Tag Archives: travelling

Probiotics, our friends inside

The human intestinal tract is home to trillions of “friendly” bacteria that are crucial in maintaining good health. These bacteria are instrumental in protecting against tummy problems, supporting digestion and absorption of nutrients. The balance of this gut micro flora is also intrinsically linked with immunity, ensuring a positive balance of beneficial gut bacteria will give your immune system a fighting chance of beating off the majority of opportunistic pathogens.

Antacids, antibiotics and low fibre refined diets all disrupt this delicate balance. This is possibly why an estimated 1 in 5 adults in the UK suffer from gastrointestinal complaints. Rebalancing the gut micro flora through the diet or by taking a “probiotic” supplement containing strains of friendly bacteria has been shown to help maintain the health of the intestinal tract and aid digestion, reduced bloating and the establishment of a regular bowel habits.

A change of food may upset a sensitive tummy

Our immune system is used to dealing with bacterial or viral challenges on a regular basis, but when we travel we can encounter different or possibly more pathogenic strains that then cause us to become ill. A change of food may also upset a sensitive tummy, as well as traveller’s diarrhoea people may also suffer from bloating or discomfort. You can reduce your chances of falling ill by giving your immune system and gut flora extra support by taking a probiotic supplement before jetting off to exotic destinations. Closer to home evidence continues to grow that probiotic supplements are a key element in the management of IBS, a combination of L.plantarum and L.acidophilus has been found to be especially effective.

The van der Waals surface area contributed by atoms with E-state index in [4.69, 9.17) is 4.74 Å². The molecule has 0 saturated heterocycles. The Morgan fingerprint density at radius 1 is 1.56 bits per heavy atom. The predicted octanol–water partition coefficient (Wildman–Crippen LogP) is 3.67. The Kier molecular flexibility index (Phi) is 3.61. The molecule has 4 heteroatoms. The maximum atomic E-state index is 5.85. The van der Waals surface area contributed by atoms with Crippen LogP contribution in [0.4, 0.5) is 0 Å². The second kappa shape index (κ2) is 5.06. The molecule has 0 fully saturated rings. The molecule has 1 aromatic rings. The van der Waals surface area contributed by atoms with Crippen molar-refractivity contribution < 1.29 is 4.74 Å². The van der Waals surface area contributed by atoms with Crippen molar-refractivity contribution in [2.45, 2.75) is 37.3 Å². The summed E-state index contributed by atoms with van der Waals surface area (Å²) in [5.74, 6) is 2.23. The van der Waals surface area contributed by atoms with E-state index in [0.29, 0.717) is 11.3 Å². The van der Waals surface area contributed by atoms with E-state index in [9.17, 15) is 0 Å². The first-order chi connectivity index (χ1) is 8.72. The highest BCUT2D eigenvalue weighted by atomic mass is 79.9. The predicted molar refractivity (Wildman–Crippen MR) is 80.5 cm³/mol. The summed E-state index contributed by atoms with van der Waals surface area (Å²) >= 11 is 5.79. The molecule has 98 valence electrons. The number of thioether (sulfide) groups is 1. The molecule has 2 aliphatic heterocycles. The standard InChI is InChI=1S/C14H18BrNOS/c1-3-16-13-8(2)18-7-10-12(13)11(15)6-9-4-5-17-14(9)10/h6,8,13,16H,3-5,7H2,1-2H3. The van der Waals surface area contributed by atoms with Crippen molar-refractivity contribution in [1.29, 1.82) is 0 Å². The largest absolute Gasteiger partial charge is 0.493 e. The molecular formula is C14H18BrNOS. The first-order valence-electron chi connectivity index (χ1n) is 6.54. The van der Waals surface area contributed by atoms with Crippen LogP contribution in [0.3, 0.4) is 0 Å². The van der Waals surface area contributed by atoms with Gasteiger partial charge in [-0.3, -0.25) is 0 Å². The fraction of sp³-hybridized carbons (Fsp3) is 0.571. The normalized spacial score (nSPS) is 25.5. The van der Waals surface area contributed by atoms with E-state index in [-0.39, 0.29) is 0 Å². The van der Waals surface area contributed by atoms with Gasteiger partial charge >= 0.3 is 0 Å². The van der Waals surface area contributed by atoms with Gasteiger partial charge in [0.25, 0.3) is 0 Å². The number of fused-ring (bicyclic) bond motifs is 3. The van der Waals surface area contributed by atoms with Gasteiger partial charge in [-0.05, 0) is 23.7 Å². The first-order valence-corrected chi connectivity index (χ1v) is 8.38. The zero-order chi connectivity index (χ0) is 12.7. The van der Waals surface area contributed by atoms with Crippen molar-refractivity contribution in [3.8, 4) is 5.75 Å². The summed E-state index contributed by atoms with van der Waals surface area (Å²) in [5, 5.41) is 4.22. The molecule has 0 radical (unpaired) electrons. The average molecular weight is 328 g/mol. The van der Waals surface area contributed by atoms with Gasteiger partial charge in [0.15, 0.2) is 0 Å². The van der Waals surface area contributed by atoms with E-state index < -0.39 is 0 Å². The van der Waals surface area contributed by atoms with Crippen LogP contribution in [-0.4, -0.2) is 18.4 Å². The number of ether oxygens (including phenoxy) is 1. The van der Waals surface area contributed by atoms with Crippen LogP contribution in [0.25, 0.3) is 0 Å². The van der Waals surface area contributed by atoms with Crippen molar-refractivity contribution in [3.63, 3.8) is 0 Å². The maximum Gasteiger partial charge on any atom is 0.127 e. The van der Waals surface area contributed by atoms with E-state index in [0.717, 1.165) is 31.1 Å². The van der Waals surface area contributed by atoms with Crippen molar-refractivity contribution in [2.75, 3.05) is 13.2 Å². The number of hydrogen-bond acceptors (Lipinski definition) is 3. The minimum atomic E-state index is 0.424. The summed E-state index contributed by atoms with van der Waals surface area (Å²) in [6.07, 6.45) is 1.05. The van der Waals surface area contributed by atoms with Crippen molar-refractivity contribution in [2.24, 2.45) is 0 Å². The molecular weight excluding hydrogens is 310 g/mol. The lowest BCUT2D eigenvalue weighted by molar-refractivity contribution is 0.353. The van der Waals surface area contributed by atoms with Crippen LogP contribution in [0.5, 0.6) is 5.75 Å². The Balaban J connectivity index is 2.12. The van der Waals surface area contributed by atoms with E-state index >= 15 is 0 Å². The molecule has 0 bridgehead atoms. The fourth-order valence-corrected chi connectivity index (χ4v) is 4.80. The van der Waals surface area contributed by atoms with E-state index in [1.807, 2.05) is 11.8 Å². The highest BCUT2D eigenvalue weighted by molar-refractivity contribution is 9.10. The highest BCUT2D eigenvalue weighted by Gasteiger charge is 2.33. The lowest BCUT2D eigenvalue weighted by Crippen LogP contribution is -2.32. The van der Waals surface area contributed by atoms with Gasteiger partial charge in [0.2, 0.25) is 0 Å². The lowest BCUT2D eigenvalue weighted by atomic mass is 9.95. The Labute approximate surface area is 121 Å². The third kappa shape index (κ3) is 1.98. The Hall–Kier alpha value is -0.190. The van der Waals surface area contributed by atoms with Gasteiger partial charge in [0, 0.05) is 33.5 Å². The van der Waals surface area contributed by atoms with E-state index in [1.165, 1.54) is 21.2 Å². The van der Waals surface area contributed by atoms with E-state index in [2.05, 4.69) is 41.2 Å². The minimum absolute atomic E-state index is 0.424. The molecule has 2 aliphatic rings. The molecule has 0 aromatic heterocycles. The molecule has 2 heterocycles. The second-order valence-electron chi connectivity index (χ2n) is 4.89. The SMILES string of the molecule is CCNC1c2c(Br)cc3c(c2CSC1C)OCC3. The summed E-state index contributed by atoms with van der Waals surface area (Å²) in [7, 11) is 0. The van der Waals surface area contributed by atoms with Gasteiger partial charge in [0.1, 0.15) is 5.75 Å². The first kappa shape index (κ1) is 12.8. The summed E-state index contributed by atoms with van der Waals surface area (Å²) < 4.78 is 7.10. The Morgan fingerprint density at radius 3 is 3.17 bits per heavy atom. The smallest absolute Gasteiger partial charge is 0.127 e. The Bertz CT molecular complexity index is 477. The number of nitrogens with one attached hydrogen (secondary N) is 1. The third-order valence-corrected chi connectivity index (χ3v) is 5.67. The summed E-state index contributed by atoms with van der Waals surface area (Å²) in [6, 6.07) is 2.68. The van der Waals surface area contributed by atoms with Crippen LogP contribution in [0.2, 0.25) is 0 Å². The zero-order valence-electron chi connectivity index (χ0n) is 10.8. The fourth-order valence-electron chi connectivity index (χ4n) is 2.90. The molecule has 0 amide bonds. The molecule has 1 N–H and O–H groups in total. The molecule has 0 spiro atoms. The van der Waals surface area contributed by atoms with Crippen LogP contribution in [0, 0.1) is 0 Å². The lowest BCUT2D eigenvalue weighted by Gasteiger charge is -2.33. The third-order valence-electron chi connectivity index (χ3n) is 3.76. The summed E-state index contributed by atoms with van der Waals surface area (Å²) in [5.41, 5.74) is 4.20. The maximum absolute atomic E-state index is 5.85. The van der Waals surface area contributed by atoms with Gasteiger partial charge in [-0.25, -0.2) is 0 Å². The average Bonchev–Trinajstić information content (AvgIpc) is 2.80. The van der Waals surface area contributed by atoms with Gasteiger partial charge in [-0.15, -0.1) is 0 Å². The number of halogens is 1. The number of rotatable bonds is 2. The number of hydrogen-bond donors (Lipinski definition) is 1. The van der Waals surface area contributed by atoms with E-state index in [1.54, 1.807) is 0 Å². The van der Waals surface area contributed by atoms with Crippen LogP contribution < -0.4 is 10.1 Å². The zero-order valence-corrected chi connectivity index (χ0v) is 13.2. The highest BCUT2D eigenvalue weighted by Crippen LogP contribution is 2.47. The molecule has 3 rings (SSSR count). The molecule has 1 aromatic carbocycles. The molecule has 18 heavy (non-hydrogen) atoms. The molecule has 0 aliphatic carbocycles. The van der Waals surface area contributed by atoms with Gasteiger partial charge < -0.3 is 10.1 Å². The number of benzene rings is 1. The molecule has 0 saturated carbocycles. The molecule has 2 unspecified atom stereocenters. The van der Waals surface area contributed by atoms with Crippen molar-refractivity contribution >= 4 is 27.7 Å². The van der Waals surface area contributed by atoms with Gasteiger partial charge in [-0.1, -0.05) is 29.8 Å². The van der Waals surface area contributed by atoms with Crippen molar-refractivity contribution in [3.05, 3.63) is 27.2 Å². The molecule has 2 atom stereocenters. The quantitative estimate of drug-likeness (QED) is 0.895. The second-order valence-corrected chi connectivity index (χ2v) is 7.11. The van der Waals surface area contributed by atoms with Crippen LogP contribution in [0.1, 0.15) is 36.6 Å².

Choosing a probiotic supplement

The effectiveness of probiotics is linked to their ability to survive the transit from stomach to small intestine; to do so they must be able to resist both acidic and alkaline conditions.

To confer health benefits probiotic supplements must contain live bacteria capable of adhering to the intestinal lining and colonise in the colon. Always choose products by trusted and established manufacturers.

Lyophilised (freeze dried) bacteria are stable at room temperature so do not need refrigeration.

Look for a delayed release product, delaying the release of the bacteria until they reach the small intestine protects them against the acidic environment of the stomach and delivering them directly where they are needed.

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5 Tips for Healthy Travel